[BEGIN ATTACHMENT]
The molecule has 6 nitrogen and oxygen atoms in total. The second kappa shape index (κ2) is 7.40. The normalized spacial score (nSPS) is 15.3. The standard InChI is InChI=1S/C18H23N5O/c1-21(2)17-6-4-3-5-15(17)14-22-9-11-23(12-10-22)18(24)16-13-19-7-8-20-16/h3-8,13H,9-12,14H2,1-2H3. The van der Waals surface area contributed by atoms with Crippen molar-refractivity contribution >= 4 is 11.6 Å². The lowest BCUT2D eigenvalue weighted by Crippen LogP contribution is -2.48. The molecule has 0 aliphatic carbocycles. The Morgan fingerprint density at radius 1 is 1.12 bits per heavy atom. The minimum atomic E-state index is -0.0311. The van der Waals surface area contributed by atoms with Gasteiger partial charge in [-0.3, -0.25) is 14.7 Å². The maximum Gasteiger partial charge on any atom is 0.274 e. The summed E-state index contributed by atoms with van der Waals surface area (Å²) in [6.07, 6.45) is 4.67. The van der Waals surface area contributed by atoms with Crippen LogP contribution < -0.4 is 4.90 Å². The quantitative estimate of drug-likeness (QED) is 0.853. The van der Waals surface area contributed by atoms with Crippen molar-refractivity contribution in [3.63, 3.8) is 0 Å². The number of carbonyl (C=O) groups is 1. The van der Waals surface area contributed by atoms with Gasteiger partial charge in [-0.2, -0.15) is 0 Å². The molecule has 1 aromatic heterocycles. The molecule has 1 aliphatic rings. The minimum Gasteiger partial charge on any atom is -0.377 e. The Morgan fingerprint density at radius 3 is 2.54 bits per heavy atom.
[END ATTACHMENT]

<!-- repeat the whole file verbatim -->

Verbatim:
The molecule has 6 nitrogen and oxygen atoms in total. The second kappa shape index (κ2) is 7.40. The normalized spacial score (nSPS) is 15.3. The standard InChI is InChI=1S/C18H23N5O/c1-21(2)17-6-4-3-5-15(17)14-22-9-11-23(12-10-22)18(24)16-13-19-7-8-20-16/h3-8,13H,9-12,14H2,1-2H3. The van der Waals surface area contributed by atoms with Crippen molar-refractivity contribution >= 4 is 11.6 Å². The lowest BCUT2D eigenvalue weighted by Crippen LogP contribution is -2.48. The molecule has 0 aliphatic carbocycles. The Morgan fingerprint density at radius 1 is 1.12 bits per heavy atom. The minimum atomic E-state index is -0.0311. The van der Waals surface area contributed by atoms with Gasteiger partial charge in [-0.3, -0.25) is 14.7 Å². The maximum Gasteiger partial charge on any atom is 0.274 e. The summed E-state index contributed by atoms with van der Waals surface area (Å²) in [6.07, 6.45) is 4.67. The van der Waals surface area contributed by atoms with Crippen LogP contribution < -0.4 is 4.90 Å². The quantitative estimate of drug-likeness (QED) is 0.853. The van der Waals surface area contributed by atoms with Crippen molar-refractivity contribution in [3.63, 3.8) is 0 Å². The number of carbonyl (C=O) groups is 1. The van der Waals surface area contributed by atoms with Gasteiger partial charge in [-0.2, -0.15) is 0 Å². The molecule has 1 aromatic heterocycles. The molecule has 1 aliphatic rings. The minimum Gasteiger partial charge on any atom is -0.377 e. The Morgan fingerprint density at radius 3 is 2.54 bits per heavy atom.